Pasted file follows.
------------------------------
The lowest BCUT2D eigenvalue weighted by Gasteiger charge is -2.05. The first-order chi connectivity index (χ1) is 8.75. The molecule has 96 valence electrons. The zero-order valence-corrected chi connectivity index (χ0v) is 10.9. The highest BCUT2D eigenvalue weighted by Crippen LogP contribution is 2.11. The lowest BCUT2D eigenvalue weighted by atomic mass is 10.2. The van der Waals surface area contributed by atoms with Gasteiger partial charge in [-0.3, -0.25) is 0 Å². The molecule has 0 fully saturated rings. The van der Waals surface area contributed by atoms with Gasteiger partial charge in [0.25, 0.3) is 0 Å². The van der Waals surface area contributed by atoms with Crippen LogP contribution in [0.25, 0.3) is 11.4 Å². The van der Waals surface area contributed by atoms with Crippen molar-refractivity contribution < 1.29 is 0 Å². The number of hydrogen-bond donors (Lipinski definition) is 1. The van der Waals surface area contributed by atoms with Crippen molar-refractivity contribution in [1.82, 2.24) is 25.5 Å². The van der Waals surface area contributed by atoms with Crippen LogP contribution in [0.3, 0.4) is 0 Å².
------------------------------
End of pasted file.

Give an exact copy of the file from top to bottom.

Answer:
The lowest BCUT2D eigenvalue weighted by Gasteiger charge is -2.05. The first-order chi connectivity index (χ1) is 8.75. The molecule has 96 valence electrons. The zero-order valence-corrected chi connectivity index (χ0v) is 10.9. The highest BCUT2D eigenvalue weighted by Crippen LogP contribution is 2.11. The lowest BCUT2D eigenvalue weighted by atomic mass is 10.2. The van der Waals surface area contributed by atoms with Gasteiger partial charge in [-0.3, -0.25) is 0 Å². The molecule has 0 fully saturated rings. The van der Waals surface area contributed by atoms with Gasteiger partial charge in [0.25, 0.3) is 0 Å². The van der Waals surface area contributed by atoms with Crippen LogP contribution in [0.25, 0.3) is 11.4 Å². The van der Waals surface area contributed by atoms with Crippen molar-refractivity contribution < 1.29 is 0 Å². The number of hydrogen-bond donors (Lipinski definition) is 1. The van der Waals surface area contributed by atoms with Crippen molar-refractivity contribution in [1.82, 2.24) is 25.5 Å². The van der Waals surface area contributed by atoms with Crippen LogP contribution in [0.3, 0.4) is 0 Å².